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Police in Highland say they have taken two separate reports in the last week of a man allegedly exposing himself to girls on the bike path near the high school. Police say the subject is described as a while male in his late twenties to early thirties, 5' 10'' to six-feet tall, approximately 150 pounds, with very short blonde hair (nearly bald), brown eyes, with no glasses or facial hair. Highland Police say in one reported incident, the subject was seen wearing red sweatpants and a white t-shirt, and in another, wearing black sweat pants with white stripes and a white t-shirt. Anyone with information is asked to contact Highland Police.
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(Photo Courtesy of the Times)
A 30 year old man was arrested early Friday morning after causing an accident while fleeing police. Shawn Flowers is charged with resisting law enforcement, leaving the scene of an injury accident, operating while intoxicated, disorderly conduct, and reckless driving. Authorities report just after midnight, Flowers was clocked at driving over 80 miles per hours in a 35 mile per hour zone, near Indiana 130 and 149. Police say Flowers had a blood-alcohol level nearly one-and-a-half times the legal limit, and struck a Jeep while trying to elude officers. The Times reports the driver of the jeep was not injured in the crash, but a passenger in Flower's vehicle reportedly suffered a broken ankle.
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A 19 year old Valparaiso woman is charged with felony attempted robbery for an attempted purse snatching. Valparaiso Police report the incident took place on April 15th, in the parking lot of K-Mart, in the 28-hundred block of Calumet Avenue. Authorities say through security camera footage, they were able to identify the subject who tried to grab a woman's purse.
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A recorded phone call between Dustin McCowan and an unknown person, that included threatening remarks about prosecutors, was not enough to get the 20 year old's sentence overturned Friday. McCowan had his first appeal denied by Porter County Superior Court Judge Bill Alexa after determining there was no threat. McCowan, who maintains his innocence, was sentenced to 60 years in prison for the death of his former girlfriend, 19 year old Amanda Bach.
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"For so many years, the Black Oak area has not received the attention it deserves as a part of Gary," said Gary Mayor Karen Freeman-Wilson. "This sewer project is another example of how this administration is letting residents know that we have not forgotten about you, and expect to make improvements in Black Oak and all over the city."
"As one of the council persons who represents a portion of the Black Oak area, I am elated to see this project move forward," said Councilwoman Mary Brown. "I am sure that our residents will be very pleased to see that these enhancements are being made."
“On behalf of the Sanitary District, the City of Gary, and the Black Oak Community, and as the president of the Gary Sanitary Board of Commissioners, I would like to express our appreciation to Congressman Peter Visclosky for having made this project possible,” Commissioner Richard Comer, Gary Sanitary District Board of Commissioners, said. “This is the culmination of a two-phase project in the Black Oak Community that will have great impact on relieving much of the flooding conditions in this community. This could not have materialized without Congressman Visclosky's intervention.”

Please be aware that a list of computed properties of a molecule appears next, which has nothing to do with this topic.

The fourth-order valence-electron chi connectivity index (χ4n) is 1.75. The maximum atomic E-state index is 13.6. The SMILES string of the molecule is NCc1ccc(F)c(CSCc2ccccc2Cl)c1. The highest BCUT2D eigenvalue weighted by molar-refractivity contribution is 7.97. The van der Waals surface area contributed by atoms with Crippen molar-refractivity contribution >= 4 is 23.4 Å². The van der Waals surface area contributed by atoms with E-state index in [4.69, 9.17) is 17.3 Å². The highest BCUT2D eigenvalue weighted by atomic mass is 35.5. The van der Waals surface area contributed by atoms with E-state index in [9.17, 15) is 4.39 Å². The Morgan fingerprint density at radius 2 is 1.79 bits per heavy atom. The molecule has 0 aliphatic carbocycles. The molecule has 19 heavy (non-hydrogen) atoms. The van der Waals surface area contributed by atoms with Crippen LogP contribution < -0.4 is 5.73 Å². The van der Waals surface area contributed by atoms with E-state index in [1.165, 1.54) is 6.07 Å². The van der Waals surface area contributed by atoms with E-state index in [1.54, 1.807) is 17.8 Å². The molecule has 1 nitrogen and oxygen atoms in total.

U.S. ARMY CORPS OF ENGINEERS, CHICAGO DISTRICT
111 N. Canal (Suite #600), Chicago, IL 60606
This project is authorized under the Water Resource Development Act’s Section 219 project authority, which allows the Corps to assist local governments in planning, designing, and constructing water- related projects. Projects under this authority are cost shared at 75 percent federal and 25 percent nonfederal. The local sponsor is Gary Sanitary District’s Storm Water Management District.
“The Corps is proud to be a partner in this project that will help reduce the risk of roadway and basement flooding in this highly-traveled and busy business section of Gary," Col. Frederic Drummond Jr. said. Construction will include installing approximately 1,500 linear feet of 30-inch storm sewer, and storm inlets and catch basins on the southwest side of Gary. It also includes full reconstruction of 25th Avenue between Calhoun and Burr streets. The flow from this area will be drained into an existing manhole on Burr Street which will direct the flow south.
“The 25th Avenue stormwater interceptor project continues the vital work to improve the quality of life for residents of the Black Oak area,” Rep. Peter Visclosky said. “It is a project that creates new jobs and enhances our ability to manage heavy rains in Northwest Indiana. I thank the Gary Sanitary District; the City of Gary; the United States Army Corps of Engineers, Chicago District; Industrial Environmental Services, and the concerned community who have strongly advocated for the Black Oak-area stormwater infrastructure improvements over the years.”
Field construction work is projected to begin in May 2013 and completed in November 2013. The contract was awarded to Industrial & Environmental Services of Gary, Ind., on Dec. 28, 2012, for $1,145,970.
(l to r) Col. Frederic Drummond Jr. Commander U.S. Army Corps of Engineers, Chicago District, Richard Comer, Gary Sanitary District Board of Commissioners, gary Mayor, Karen Freeman-Wilson, Mary brown, 3rd District Councilwoman, Rep. Pete Visclosky at today's groundbreaking of the Gary Black Oak Phase ll Sewer Imrpovement Project.
Gary Mayor, Karen Freeman-Wilson welcomes guests to groundbreaking
Indiana 1st District Congressman, Pete Visclosky at groundbreaking ceremony
Richard Comer, Gary Sanitary Board of Commissioners addresses Mayor Freeman-Wilson, Mary brown 3rd District Councilwoman, Rep. Pete Visclosky and Col. Frederic Drummond Jr., Commander, U.S. Army Corps of Engineers, Chicago District.
Raining at the site of the Groundbreaking Ceremony of the Gary Black Oak Phase ll Sewer Improvement Project located just west of the TA Truck Stop at Burr St. and 25th Avenue, Gary.
(photos courtesy Jay Stevens)
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The smoldering vehicle can be seen on the right hand shoulder that caused police to close the right lane eastbound I-80/94
(photo courtesy of INDOT)
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Lt. Governor Sue Ellspermann was in Lake County today meeting with elected officials and business leaders as part of her statewide “Listen and Learn Tour”. After a meeting with area elected officials and a diner stop--during which the Lieutenant Governor spoke with Lake County constituents--she attended a round-table meeting with county business leaders and business owners at Merrillville's Albanese Confectionery, in an attempt to understand the needs and concerns of local economic development. Elspermann says the tour, with stops in all 92 counties, is an opportunity for the Governor's Office and local government and economic-development teams to get on the same page.